PA TV teaches kids to “follow the example” of arch-terrorist Abu Jihad who is a "symbol"
Official PA TV program for children From My Country. The opening of the weekly 10 minute program shows a spinning cube with photos of six different Palestinian personalities.
Text: "Yasser Arafat - Gaza
Rim Banna - Nazareth
Mahmoud Darwish - Al-Birweh
Ghassan Kanafani - Acre
Mahmoud Abbas - Safed
Abu Jihad - Ramle"
Name of program: “From My Country”
Official PA TV host: "Hello my dear friends and welcome to the program 'From My Country.' You certainly know how beautiful our country is: its villages, cities, historical, religious, archaeological, and tourist sites. The most beautiful thing is that all of this beauty of our country is reflected by great personalities who have given and are giving much to the homeland, whether in the political, literary, artistic, or scientific struggle... The prominent personalities struggled by way of pens, paintbrushes, words, weapons, and knowledge… To express our appreciation and follow the example of these symbols, let us always keep them in our memories."
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Abu Jihad (Khalil Al-Wazir) - was a founder of Fatah and deputy to Yasser Arafat. He headed the PLO terror organization's military wing and also planned many deadly Fatah terror attacks in the 1960’s - 1980’s. These attacks, which murdered a total of 125 Israelis, included the most lethal in Israeli history - the hijacking of a bus and murder of 37 civilians, 12 of them children.
Ghassan Kanafani – a writer and a leader of the terror organization Popular Front for the Liberation of Palestine (PFLP).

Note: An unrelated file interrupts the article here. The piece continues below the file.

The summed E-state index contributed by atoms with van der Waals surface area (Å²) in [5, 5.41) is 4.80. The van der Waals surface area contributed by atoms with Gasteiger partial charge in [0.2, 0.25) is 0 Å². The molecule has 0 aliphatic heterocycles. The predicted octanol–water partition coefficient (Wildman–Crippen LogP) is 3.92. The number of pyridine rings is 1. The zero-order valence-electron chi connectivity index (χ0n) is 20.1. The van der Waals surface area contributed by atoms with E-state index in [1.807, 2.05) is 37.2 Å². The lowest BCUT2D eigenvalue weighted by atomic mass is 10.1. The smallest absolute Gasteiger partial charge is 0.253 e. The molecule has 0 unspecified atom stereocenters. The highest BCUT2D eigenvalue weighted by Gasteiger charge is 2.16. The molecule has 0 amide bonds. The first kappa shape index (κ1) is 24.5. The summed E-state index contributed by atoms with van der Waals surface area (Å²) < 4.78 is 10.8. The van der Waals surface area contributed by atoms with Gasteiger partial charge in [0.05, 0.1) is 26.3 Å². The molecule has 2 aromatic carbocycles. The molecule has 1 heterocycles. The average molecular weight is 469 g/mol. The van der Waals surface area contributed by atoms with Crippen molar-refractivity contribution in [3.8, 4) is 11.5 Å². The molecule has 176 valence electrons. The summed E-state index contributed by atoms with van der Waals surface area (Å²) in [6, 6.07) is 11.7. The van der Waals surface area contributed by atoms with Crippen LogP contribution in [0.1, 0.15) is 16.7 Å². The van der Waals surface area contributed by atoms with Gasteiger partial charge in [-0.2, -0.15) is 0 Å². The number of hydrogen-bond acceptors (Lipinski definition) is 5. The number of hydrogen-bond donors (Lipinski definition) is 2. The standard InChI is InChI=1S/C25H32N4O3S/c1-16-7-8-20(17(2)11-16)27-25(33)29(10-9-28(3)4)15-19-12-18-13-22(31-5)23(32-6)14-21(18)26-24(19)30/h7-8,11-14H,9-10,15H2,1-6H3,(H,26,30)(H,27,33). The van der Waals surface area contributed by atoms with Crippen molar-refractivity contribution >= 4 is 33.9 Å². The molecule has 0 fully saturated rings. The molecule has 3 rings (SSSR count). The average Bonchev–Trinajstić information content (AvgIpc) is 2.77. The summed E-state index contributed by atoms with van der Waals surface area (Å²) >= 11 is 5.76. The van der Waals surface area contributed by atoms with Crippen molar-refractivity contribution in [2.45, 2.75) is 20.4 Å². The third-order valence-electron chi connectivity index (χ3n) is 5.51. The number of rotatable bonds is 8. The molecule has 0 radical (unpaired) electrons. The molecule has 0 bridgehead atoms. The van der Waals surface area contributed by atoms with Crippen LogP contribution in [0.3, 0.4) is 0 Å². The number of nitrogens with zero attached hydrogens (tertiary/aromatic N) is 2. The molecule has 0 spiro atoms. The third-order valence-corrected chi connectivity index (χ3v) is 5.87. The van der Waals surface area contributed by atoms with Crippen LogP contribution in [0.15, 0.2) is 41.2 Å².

Rim Banna – Palestinian composer and singer from Nazareth, known for reviving old traditional Palestinian children’s songs.
Mahmoud Darwish is considered the Palestinian national poet. He published over 30 volumes of poetry and 8 books of prose and has won numerous awards. He joined the Israeli Communist Party in 1961 and the terrorist organization PLO in 1973, becoming a member of the PLO Executive Committee in 1987. He left the PLO in 1993 because it signed the Oslo Accords with Israel. Many in Israel see his poetry as inciting hate and violence. One poem he wrote in 1988 at the height of the Palestinian wave of violence and terror against Israel (the first Intifada, 1987-1993) calls to Israelis: “Take your portion of our blood - and be gone… Live wherever you like, but do not live among us… Die wherever you like, but do not die among us… Leave our country, our land, our sea, our wheat, our salt, our wounds, everything, and leave the memories of memory.” In 1964, he wrote a poem entitled "ID Card" in which he said: "I do not hate people, And I do not steal from anyone, But if I starve I will eat my oppressors' flesh; Beware, beware of my starving, And my rage."
He also wrote “Silence for the Sake of Gaza” in 1973, which many see as glorifying terror: “She wraps explosives around her waist and blows herself up. It is not a death, and not a suicide. It is Gaza's way of declaring she is worthy of life.”
His defenders have claimed that Israel misinterprets his poetry and that he sought reconciliation with Israel.
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